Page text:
Friday, 6 February 2009

The Thin Line Between Love and Hatred

Visual Studio 2005 has a nice debugger; I spend quite a lot of time there. It is certainly an improvement over gdb. Some of its nicer features are the visualisations of the programs data structures - STL containers, arrays of characters as strings. The visualisation of data structures can be customised, and this is good; Sadly, it is not a documented feature. The autoexp.dat file contains the relevant specifications.

It can be used to provide custom views of data structures specific to programs and libraries. One example is the Chromium browser from google. (and links 1,2,3,4,5). It can also be used to auto expand watched data.

The parser and evaluator for these leave much to be desired. Syntax errors are silently ignored (the preview, or child view, the visualiser for a given type is unchanged) leaving the display unchanged. If not ignored, they are reported in a single modal dialog. If an error is not syntactic, the debugger will crash. Possibly immediately, possibly subsequently in the middle of a debugging session on inspecting certain values.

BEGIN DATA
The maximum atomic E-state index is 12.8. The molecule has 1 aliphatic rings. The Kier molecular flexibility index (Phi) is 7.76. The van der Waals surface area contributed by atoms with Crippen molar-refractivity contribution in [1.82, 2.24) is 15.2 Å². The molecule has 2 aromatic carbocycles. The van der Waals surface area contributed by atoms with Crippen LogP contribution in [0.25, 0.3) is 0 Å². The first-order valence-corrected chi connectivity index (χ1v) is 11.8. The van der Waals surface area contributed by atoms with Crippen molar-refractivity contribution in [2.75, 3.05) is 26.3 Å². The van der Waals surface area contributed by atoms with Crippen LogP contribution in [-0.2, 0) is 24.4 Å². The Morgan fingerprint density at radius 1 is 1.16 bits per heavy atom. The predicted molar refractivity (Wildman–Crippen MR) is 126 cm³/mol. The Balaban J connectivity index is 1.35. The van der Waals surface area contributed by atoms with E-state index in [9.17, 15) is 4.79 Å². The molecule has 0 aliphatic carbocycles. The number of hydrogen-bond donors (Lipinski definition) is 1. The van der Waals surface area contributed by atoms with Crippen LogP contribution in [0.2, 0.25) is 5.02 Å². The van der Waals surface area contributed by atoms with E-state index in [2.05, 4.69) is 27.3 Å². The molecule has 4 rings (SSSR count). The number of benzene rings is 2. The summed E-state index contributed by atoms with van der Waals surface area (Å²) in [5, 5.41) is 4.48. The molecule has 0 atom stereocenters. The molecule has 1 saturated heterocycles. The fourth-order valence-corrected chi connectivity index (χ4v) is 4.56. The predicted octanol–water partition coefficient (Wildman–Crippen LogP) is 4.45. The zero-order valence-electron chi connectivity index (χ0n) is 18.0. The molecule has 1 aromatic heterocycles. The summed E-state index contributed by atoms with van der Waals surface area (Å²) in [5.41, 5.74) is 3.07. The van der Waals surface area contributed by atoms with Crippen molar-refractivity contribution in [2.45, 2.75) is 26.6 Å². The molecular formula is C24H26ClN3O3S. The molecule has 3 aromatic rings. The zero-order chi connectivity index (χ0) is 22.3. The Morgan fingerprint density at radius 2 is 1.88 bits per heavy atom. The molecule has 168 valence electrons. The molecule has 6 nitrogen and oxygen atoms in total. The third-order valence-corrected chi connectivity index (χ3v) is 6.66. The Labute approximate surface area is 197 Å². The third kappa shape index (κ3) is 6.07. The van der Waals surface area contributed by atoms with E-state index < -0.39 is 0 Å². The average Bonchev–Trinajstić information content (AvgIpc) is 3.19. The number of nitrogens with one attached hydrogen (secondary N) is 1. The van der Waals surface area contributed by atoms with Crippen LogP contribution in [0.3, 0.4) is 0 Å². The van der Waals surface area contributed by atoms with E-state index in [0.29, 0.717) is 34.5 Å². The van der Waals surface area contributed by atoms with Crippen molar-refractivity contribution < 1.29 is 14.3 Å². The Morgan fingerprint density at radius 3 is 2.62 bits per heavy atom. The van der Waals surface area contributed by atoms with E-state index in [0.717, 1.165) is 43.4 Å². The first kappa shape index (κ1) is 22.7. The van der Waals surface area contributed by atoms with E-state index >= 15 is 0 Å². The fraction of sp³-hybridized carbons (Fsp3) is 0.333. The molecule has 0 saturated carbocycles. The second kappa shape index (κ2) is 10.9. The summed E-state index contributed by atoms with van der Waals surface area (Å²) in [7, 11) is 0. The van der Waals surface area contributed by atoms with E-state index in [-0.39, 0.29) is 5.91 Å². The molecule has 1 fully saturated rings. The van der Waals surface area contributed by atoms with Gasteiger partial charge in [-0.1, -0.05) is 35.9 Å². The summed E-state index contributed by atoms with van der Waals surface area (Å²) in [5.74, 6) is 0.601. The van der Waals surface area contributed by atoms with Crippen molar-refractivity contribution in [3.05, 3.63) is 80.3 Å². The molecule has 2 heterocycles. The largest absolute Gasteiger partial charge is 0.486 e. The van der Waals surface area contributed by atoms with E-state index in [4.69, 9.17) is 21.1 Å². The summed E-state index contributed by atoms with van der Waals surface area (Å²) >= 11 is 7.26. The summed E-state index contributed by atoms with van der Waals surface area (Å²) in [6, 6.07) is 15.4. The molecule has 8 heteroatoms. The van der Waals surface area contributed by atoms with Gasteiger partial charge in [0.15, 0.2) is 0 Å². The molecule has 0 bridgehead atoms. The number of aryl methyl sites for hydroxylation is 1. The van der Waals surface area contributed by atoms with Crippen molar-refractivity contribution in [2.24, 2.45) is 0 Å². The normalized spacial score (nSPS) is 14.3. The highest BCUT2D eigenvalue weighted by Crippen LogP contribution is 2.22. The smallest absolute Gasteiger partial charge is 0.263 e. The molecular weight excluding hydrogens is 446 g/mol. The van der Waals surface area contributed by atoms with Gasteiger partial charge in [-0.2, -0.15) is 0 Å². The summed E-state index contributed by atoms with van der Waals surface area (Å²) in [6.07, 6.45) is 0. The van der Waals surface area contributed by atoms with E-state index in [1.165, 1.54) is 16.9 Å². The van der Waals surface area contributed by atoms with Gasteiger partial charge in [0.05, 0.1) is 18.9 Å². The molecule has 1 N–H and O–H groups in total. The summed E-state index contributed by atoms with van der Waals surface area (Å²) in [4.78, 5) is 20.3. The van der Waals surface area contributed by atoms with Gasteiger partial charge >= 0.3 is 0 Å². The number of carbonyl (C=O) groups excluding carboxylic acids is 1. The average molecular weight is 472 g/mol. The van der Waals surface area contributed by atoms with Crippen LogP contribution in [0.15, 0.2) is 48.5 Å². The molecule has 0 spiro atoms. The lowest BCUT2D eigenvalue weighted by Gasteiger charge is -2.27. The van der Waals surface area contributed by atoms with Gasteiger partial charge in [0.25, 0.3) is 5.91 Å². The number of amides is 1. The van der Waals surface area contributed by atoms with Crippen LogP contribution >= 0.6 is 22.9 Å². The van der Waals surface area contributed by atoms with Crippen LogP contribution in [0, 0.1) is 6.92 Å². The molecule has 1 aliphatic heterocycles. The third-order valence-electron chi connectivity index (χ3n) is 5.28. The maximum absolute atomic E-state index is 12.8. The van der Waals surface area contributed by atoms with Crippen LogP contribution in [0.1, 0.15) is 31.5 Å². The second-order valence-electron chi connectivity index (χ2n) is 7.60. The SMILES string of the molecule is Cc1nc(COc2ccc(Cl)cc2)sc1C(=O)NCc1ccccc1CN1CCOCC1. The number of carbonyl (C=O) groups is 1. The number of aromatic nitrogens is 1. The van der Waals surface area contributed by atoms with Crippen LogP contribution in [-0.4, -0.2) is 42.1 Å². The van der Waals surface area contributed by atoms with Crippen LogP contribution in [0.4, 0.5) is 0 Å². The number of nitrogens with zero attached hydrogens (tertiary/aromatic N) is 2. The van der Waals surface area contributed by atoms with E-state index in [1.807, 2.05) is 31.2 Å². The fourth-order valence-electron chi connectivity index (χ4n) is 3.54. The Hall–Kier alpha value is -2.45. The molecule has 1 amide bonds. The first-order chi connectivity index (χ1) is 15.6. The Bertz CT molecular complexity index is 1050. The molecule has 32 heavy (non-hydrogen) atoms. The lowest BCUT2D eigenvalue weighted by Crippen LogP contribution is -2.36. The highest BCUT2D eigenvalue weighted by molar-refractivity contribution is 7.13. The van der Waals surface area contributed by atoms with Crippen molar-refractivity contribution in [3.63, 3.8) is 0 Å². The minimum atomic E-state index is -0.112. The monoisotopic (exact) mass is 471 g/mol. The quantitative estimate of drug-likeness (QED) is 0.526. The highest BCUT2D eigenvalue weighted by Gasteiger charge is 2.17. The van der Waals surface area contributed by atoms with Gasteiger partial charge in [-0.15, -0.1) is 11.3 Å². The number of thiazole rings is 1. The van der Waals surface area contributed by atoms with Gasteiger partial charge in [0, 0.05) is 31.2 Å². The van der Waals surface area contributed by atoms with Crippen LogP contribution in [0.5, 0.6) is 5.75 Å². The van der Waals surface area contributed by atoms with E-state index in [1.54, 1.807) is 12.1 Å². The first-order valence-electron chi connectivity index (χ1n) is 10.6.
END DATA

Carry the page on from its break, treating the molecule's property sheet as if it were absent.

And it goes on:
Beyond the implementation quality issues, the lack of documentation is the main problem. The syntax, while not good, would be improved by a smattering of documentation on the MSDN.

Its a shame, because it is obviously a (potentially) useful feature. It certainly was useful for substituting names for numeric codes in data views (when it didn't crash...)

The Visual Studio command line options are documented on MSDN - some obscure but useful ones. Possibly the most useful is /debugexe - to invoke the debugger on a program from the command line.

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